Fresno County Juvenile Justice Campus
Fresno, Calif. | 3.8 MW
The 2022 C&I Ground-Mount Project of the Year could also be considered the power purchase agreement (PPA) of the year.
Whether it is due to inflation or supply chain issues, costs are rising across the country. Energy markets are volatile, especially in California. Assessing all the variables at hand, Fresno County (the number one agricultural producing county in the nation) decided it was time to lock in some stability.
“In a time of inflation, everything except for the county’s solar energy at the moment is costing more tomorrow than it did yesterday,” said Brian Taylor, director of the public sector for ForeFront Power. “After people, electricity tends to be the largest expense for a County like Fresno.”
A solar PPA — which requires no capital on the county’s end and only results in fixed rate electricity savings — was a no-brainer decision. A PPA allowed a non-tax paying entity like the county to take advantage of the investment tax credit (ITC) and depreciation benefits that wouldn’t have been available otherwise. Instead, ForeFront Power monetizes the ITC and passes the benefit on to the county via a low, stable energy rate.
“The project’s fixed rate actually protects the county’s budget from utility rate hikes for the next two decades,” Taylor says.
And yet, time was of the essence.
“There was an upcoming change in their time of use period, shifting from the middle to the end of day. So, there was urgency to be grandfathered in on their initial TOU rates. If an entity submitted interconnection paperwork before a certain time period, solar offered a better bang for the buck.”
So, where to start?
Choosing ForeFront Power as its partner to develop this portfolio seems obvious. ForeFront Power essentially is the local MUSH market, with around 54 MW of distributed solar and energy storage projects around the county — everything from K-12 schools and community colleges to wastewater treatment facilities and an airport.
For a portfolio like this, the process starts as you’d assume: analyzing utility bills of every county location. Where are they consuming and spending a lot on energy? Then, what does each facility actually look like?
Taylor also says ForeFront Power’s philosophy is to do each site as a separate PPA if possible. “Each agreement is site specific and details the size of the system, address, expected kWh production, associated price , etc.,” he explains. “And then all of these agreements reference general terms and conditions that govern the broader framework of the agreement.”
The partnership kicked off with the project you see here, the 3.83 MW single-axis tracker PV system at the county’s Juvenile Justice Campus (JJC), which is the largest public sector solar project in Fresno County.
The 200-acre campus is primarily a medium-security detainment facility for minors in custody. In addition it offers educational and service programs including the Floyd Farrow Substance Abuse Program, Planned Parenthood and the Boys and Girls Club.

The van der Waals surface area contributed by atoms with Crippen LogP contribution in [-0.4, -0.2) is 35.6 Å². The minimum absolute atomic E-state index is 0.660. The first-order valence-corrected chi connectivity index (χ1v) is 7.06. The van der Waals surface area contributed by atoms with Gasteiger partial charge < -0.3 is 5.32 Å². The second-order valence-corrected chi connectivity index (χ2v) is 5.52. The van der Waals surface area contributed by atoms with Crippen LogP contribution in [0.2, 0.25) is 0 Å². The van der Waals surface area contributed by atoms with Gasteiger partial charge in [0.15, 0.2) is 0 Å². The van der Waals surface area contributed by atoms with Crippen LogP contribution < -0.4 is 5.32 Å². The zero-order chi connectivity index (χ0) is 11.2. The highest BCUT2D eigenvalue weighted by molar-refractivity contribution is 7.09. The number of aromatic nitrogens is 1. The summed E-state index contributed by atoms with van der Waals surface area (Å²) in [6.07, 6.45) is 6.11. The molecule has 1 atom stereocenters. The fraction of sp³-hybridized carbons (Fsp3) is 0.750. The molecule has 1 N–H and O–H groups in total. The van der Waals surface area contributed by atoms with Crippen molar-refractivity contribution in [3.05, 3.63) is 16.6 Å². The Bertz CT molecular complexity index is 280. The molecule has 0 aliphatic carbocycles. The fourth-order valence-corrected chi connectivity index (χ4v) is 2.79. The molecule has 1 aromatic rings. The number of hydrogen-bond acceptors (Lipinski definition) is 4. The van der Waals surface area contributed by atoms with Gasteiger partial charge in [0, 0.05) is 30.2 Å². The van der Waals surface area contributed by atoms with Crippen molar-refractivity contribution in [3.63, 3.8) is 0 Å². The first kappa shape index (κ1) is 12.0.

Why select the JJC? As Taylor explains, the question is more accurately “how could they not select the JJC:
● It is a mission critical facility.
● It has a 7-figure electric bill.
● The 40 acres of unshaded adjacent land were not being used.
With a portfolio of this magnitude, “the county and public agencies generally want to do a pilot project first,” Taylor says. “A project like this that is so ideal is exactly what a solar developer looks for. The amount of money we are saving the county in one year alone versus the former PG&E rate is tremendous.”
Solar construction can’t be a nuisance on a site like this, with interconnection being an especially big key to time and get right. Shutdown for the facility must be planned months out and totally coordinated. Timeline obstacles included triple digit heat, COVID complications, and evolving supply chain constraints.
“Just getting a piece of switch gear takes a very long time, so I hand it to the ForeFront development team for being able to seamlessly ensure all this stuff arrived when needed without any hiccups,” Taylor says.
The 3.8 MW array at the JJC meets 80 percent of the facility’s needs and has saved the county about $650,000 in just the first year. Over the course of this 20-year PPA, the JJC project is expected to save the county $17 million to $20 million. That’s close to a 40 percent reduction in energy spend with no capital outlay.
The 20-year savings figure also takes into account a 2 MWh battery energy storage system that’s on its way in 2023 to enhance / “future-proof” the savings opportunities.
With a 20-year PPA, the county not only locks in savings and (after adding storage) protection against drastic peak charges and outages, but the budgeting peace of mind that comes with it.
“A battery on site really enables a facility to handle future unknowns,” Tayor says. “Yes, we know the rate tariffs now, but in the future if they change the TOU structure again, having that battery being able to respond to that and sculpt your load accordingly is helpful. It also provides societal benefits. When you have a mass heat wave and utilities are asking for folks to curtail load, having this battery on the grid to prevent the JJC from drawing as much energy means the grid has a less spiky profile and the utility is better able to meet demand.”